Adverts can be exciting  - and this one is particularly so. We know that Smile, the band that preceded Queen, played in some quite obscure venues during 1969 when they came to Cornwall, but there has never been much evidence. Until now.

I was alerted to this gig by members of Constable Zippos Electric Commode Band, Nigel Chappell and Wynn Jones who remember supporting Smile at St Somewhere in North Cornwall.

Note that the advert mentions Smile's latest record (actually their only record (!)). Which is a really nice detail, though sadly 'Earth' was never released in the UK...

So how obscure is this venue? Well this is what it looks like now. It's in the middle of a very rural and remote part of North Cornwall, the best part of an hour's drive from Truro...but the organiser had laid on buses so it was probably well attended...I have a feeling in fact that the organiser is someone that booked The Reaction in 1968 because there were a few gigs they played where the same little Lion motif was used in the ad...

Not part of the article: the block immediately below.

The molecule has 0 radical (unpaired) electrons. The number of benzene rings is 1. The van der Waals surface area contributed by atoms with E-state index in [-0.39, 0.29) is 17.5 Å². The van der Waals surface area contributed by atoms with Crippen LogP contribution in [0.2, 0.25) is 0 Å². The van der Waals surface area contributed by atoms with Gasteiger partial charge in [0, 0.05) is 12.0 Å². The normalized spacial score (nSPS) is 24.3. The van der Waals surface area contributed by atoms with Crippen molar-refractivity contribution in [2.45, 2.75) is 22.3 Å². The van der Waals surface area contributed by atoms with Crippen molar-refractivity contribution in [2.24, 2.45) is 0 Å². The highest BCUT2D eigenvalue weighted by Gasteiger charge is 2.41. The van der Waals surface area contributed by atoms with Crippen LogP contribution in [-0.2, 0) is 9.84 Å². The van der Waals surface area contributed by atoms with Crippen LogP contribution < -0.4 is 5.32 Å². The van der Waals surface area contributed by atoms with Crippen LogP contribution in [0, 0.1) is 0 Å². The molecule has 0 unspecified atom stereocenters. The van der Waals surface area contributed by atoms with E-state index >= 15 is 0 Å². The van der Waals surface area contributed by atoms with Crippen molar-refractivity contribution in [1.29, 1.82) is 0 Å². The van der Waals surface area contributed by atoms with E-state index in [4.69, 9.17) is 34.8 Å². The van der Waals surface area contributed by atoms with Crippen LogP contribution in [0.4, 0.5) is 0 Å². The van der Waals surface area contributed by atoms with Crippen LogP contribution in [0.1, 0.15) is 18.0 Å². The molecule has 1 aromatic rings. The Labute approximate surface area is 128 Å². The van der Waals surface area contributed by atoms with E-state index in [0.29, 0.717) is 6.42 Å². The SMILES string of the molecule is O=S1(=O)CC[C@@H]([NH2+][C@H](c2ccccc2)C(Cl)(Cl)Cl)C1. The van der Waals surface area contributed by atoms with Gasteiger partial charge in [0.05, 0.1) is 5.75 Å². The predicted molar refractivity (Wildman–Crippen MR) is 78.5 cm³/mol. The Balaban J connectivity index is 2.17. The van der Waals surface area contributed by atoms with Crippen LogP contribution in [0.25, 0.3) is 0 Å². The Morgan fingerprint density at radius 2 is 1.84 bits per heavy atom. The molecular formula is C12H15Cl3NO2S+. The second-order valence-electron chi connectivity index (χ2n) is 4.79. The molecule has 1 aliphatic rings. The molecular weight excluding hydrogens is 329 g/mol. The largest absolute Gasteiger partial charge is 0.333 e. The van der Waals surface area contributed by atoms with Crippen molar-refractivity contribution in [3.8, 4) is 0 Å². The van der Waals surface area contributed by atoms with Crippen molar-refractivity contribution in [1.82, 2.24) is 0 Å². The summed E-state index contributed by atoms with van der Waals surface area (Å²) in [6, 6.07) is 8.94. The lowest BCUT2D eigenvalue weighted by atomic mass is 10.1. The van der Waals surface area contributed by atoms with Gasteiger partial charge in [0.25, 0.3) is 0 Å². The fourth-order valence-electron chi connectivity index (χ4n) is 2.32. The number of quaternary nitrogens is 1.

UPDATE 14/10/10 Talking to Nigel and finding the advert inspired me to drive up to St Minver today. It is, as I thought, a very small picturesque village of less than 20 houses, nearly an hour's drive from Truro down single track B roads etc. There is a pub and a post office and Maureen, who works there, keeps the key.

As you can see inside it really is a 'classic' village hall. Built in the 1890s it has lovely stonework and neo-gothic stylings.This photo is looking towards the end that the stage would have been when Roger Taylor, Brian May and Freddie Mercury were here.  In fact Maureen said that it's always had a temporary stage. There is an accounts book for the Institute that goes back to the 40s. On the day that Smile played here the accounts just say 'Dance'. As you can see the organiser (who could have been celebrity chef Rick Stein as he was involved with promoting dances from his base in Padstow) paid £4 - 10/- for the hire.

Sunday, 10 October 2010

PJs frequency table